• Can be given frequently, but still take about 2-3 mins. per administration



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Four kinds of differentiation

--Content coverage

--Amount of teaching provided

--Level of instruction

--Intensity of instruction


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Content coverage and Amount of instruction

  • Difficult to separate these

  • Overall low achievement would indicate the need for more time

  • Specific weaknesses would suggest additional time on particular elements

  • Two patterns of poor readers


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Content coverage / time

--Informal reading inventories can guide greater time allocation to sight vocabulary, oral reading fluency, and comprehension instruction

--However, their ability to identify decoding problems is limited, and they are likely to overestimate fluency as children get older


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Content coverage/ time

--Running Records can guide greater time allocation to oral reading fluency, decoding, and reading comprehension

--However, they may encourage teaching of context use for decoding, and tend not to alter content coverage (typical response is to change levels, not content)


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Content coverage / time

--CBMs can guide greater time allocation to letters, phonemic awareness, decoding, oral reading fluency

--CBMs only guide alteration of time to basic skills (they are silent on higher level skills, which may discourage teachers from emphasizing these)


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Level of instruction

  • Instruction can be too hard or too easy

  • One way to facilitate learning is to put children at a level where they can make optimum progress

  • Mixed research results on the effectiveness of this

  • Can overdo it to the point that it leads to a reduction in the amount of teaching


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Level of instruction

--Informal reading inventories can guide changes in level of instruction (and can give guidance for independent reading)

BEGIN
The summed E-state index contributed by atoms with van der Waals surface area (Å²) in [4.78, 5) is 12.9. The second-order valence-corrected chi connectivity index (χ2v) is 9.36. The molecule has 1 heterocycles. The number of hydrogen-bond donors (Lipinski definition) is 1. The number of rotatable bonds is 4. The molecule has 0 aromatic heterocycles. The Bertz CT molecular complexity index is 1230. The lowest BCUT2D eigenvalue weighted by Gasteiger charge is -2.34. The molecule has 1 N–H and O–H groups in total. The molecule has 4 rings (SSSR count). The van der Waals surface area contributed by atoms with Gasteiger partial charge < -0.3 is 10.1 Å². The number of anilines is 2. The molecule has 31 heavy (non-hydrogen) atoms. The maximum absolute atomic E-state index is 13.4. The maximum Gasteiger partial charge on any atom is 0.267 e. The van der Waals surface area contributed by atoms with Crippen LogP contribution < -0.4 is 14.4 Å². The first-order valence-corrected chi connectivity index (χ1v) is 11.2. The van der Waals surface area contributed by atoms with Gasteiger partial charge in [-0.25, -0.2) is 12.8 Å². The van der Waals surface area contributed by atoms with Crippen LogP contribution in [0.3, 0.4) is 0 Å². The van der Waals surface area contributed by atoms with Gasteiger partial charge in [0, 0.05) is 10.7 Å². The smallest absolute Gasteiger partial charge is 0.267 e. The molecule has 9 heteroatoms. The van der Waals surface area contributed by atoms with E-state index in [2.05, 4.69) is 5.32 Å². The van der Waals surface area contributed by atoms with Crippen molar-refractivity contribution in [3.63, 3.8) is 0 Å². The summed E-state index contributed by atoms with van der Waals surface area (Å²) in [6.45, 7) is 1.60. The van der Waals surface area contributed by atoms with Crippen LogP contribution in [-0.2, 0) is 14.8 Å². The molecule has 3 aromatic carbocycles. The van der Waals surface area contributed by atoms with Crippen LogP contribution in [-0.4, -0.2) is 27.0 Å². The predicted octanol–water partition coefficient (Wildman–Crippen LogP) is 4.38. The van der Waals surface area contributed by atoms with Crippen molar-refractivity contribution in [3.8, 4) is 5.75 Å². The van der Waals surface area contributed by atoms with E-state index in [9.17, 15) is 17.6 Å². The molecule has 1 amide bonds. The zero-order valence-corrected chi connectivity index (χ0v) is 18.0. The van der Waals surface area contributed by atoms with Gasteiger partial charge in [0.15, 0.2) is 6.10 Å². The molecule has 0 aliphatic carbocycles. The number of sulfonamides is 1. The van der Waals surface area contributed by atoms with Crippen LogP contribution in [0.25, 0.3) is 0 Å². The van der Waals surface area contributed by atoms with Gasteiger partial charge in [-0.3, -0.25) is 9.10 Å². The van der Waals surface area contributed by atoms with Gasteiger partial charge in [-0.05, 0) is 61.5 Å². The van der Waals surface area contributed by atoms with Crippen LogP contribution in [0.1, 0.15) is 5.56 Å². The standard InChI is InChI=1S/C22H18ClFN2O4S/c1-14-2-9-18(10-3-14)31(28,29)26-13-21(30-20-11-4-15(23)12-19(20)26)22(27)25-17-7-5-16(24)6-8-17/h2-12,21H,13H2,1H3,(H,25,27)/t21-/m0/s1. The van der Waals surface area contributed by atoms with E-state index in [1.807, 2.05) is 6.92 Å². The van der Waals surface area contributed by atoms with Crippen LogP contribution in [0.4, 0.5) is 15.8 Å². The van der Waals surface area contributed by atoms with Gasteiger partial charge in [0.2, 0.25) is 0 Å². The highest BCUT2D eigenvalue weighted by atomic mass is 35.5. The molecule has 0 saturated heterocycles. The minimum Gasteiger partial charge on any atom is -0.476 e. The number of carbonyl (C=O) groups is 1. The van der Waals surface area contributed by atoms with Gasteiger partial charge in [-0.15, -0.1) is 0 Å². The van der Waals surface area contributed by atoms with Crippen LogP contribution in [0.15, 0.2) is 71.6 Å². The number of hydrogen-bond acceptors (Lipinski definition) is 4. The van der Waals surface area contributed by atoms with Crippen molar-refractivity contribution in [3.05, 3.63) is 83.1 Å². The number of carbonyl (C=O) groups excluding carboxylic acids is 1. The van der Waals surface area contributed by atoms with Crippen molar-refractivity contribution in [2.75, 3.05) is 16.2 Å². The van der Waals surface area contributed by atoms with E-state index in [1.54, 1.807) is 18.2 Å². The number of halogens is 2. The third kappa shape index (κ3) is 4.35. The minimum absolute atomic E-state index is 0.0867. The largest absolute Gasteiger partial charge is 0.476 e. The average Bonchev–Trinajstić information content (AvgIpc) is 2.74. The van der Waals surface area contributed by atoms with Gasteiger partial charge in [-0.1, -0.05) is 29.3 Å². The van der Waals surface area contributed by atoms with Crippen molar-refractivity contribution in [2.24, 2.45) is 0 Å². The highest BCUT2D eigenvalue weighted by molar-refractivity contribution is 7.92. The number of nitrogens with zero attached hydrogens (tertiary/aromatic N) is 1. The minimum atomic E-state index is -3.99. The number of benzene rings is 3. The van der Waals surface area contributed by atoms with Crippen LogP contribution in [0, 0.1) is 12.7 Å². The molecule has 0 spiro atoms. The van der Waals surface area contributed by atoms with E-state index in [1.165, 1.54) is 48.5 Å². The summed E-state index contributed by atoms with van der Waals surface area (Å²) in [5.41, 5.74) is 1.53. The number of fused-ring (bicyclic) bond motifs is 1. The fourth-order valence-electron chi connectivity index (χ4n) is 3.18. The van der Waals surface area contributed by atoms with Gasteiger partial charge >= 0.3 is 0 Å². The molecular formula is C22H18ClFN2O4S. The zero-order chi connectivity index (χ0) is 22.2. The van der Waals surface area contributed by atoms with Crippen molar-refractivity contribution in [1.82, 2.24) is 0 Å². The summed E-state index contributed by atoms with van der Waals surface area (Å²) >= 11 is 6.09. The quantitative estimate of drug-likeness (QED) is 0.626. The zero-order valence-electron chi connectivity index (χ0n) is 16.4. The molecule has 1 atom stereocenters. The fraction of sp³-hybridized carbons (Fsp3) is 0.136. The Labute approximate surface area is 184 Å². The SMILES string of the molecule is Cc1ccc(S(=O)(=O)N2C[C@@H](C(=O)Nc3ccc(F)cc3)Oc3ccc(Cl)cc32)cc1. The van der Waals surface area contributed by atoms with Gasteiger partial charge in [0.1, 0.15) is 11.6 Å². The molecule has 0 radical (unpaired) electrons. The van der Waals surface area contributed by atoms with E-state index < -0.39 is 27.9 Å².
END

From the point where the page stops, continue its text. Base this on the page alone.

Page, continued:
--Informal reading inventories usually neglect speed which can lead to overestimates of reading levels—particularly in the upper grades


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Level of instruction

--Running Records can guide changes in level of instruction (particularly within grade 1)

--Running Records are not used much beyond Grade 1, but they likely suffer the same problem that IRIs do in terms of overplacement


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Level of instruction

--CBMs can guide changes in level of instruction (not clear what this means overall)

--With the exception of fluency, basic skills don’t have clear gradations in levels of instruction, so CBMs don’t provide a specification of what is needed within the category


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Intensity of instruction

  • Increased attention

  • Increased interaction

  • Increased repetition and guidance


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Intensity of instruction

--Informal reading inventories are unlikely to guide changes in intensity (except grossly)


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Intensity of instruction

--Running Records are unlikely to guide changes in intensity (except grossly)


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Intensity of instruction

--CBMs can guide changes in intensity of teaching because of the levels of performance identified


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What is needed?

  • Assessments of key components

  • Schedule or plan for assessment

  • Group decisions

  • Ability to move resources


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What is missing?

  • Even more frequent attention to learning success

  • Need for frequent observation within instruction

  • Assessment cards


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Thank you very much!

Timothy Shanahan

University of Illinois at Chicago